Not long after Major Nidal Malik Hasan pulled the trigger for the last time at Ft. Hood, the mainstream media began assembling their preposterous, anything-but-Islam narratives. A rationale was needed, something that could plausibly be claimed to motivate a killing spree. A desperate rush to explain his behavior in politically palatable terms naturally resulted in desperate stories in which preposterous motivations contrary to the known facts were posited.

Among the first possible reasons for Hasan's actions submitted was that he had Post Traumatic Stress Disorder (PTSD). Ever since the Vietnam War, media swells have peddled the stereotype of the psychologically traumatized veteran ready to snap. So of course, some of them made fools of themselves.

PTSD is a legitimate and carefully drawn diagnosis, as found in the Diagnostic and Statistical Manual of Mental Disorders (DSM) published by the American Psychiatric Association and used as the primary reference standard by psychologists, psychiatrists, social workers, insurance companies, etc. In the DSM's latest edition (DSM IV), in order for someone to be diagnosed with PTSD, they must meet the following primary criteria:
A. The person has been exposed to a traumatic event in which both of the following were present:

(1) The person experienced, witnessed, or was confronted with an event or events that involved actual or threatened death or serious injury, or a threat to the physical integrity of others.

(2) The person's response involved intense fear, helplessness, or horror ...

In other words, the initial predicate for a diagnosis of PTSD is that a person has been personally "exposed to a traumatic event." Once this has been established, the diagnostician then goes on to look for the following symptoms:
B.  The traumatic event is persistently reexperienced in one (or more) of the following ways:

(1) recurrent and distressing recollections of the event, including images, thoughts, or perceptions ...

(2) recurrent distressing dreams of the event ...

(3) acting or feeling as if the traumatic event were recurring (includes a sense of reliving the experience, illusions, hallucinations, and dissociative flashback episodes, including those that occur on awakening or when intoxicated) ...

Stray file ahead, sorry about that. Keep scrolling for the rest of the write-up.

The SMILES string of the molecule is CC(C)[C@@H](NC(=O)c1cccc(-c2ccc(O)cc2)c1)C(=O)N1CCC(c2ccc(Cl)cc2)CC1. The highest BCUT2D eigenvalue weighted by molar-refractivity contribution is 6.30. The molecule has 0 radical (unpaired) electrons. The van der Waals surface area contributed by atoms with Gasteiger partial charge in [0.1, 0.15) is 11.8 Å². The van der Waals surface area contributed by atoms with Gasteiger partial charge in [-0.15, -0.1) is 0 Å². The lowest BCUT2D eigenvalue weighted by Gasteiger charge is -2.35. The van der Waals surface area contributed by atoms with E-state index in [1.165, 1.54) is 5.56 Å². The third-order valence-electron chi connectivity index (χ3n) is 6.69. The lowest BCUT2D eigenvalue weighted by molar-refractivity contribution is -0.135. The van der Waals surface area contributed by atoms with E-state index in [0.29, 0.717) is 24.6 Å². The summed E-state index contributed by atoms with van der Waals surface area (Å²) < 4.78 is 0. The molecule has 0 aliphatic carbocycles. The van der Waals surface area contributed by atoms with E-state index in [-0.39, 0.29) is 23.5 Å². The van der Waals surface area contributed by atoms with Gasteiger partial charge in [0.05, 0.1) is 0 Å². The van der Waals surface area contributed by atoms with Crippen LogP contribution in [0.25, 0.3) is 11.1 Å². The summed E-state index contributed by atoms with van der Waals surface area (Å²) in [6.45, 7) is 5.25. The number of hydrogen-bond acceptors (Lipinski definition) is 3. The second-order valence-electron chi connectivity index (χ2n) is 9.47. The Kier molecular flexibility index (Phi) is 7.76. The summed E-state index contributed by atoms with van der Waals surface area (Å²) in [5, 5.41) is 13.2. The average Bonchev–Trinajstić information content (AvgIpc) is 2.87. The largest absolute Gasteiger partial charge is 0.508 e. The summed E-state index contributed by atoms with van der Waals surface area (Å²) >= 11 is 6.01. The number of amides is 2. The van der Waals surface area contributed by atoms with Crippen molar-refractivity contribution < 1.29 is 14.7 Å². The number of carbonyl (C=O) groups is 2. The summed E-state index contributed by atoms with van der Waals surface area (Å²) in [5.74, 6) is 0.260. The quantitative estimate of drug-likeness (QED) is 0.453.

(4) intense psychological distress at exposure to internal or external cues that symbolize or resemble an aspect of the traumatic event.

(5) physiological reactivity on exposure to internal or external cues that symbolize or resemble an aspect of the traumatic event.
In their rush to ascribe PTSD as the cause of Hasan's rampage, the pundits apparently forgot to check on the above definition, as there seems to be no evidence that Hasan meets any of these criteria.

Confronted with this reality, the media then attempted to make their incredible assertion credible by expanding their definition of how one can be traumatized. This entailed citing some dubious studies not incorporated into the DMS's definition of PTSD to the effect that a therapist can be traumatized by hearing -- but not personally experiencing -- traumatic events. The legitimate diagnosis of PTSD was therefore corrupted in a way that no diagnostician could ethically defend, making its use here as a clinically valid explanation worthless.

The new take was now that Major Hasan, having counseled servicemen returning from the trauma of war, heard their stories and so suffered what the New York Times described as "secondary trauma: contact distress." For those still trying to hang on to the PTSD rationale as to why Hasan acted as he did, the problem is that even if such a clinically controversial diagnosis proved valid, there is no evidence for it ever leading to murder in the past. The entire house of cards collapses.

Which brings us to the elephant in the room: radical Islam. While "secondary trauma" is not known to have ever resulted in the kind of mass slaughter in which Hasan indulged, there is a factor that has been known to lead to many such atrocities: subscribing to the philosophy of radical Islam. And instead of having to find (unsuccessfully) ways to make Hasan fit a preconceived paradigm, we know for a fact that he was a radical Muslim. 

It is now well-known that Hasan gave a lecture at which he said that "infidels" should be beheaded and have boiling oil poured down their throats. For a time he attended the Dar al-Hijrah Mosque and Islamic Center, also attended by two of the 9/11 hijackers and whose imam was Anwar Nasser Aulaqi (aka al-Awlaki), who regularly preached jihad. Hasan repeatedly made comments in support of radical Islam and against U.S. efforts to defeat it.  Each day new revelations seem to surface that make clear Hasan's allegiance to radical Islam.

And unlike "secondary trauma," radical Islam's history of incitement to violence is well-documented, having led to tens of thousands of deaths.

Searching out obscure, unproven psychological reasons for Hasan's behavior is an act of willful blindness on the part of those who try to promote it, especially when a far more reasonable and clear cause is right before our eyes. It is bad enough that those who don't want to hold Islam responsible for the actions of its adherents try to ignore the obvious for craven political considerations, but in doing so they extend their disservice to all of us by trying to corrupt our understanding of mental health issues.

Edmond D. Smith is a social worker, adjunct college instructor, and freelance writer.  He can be contacted at nocomme1@aol.com.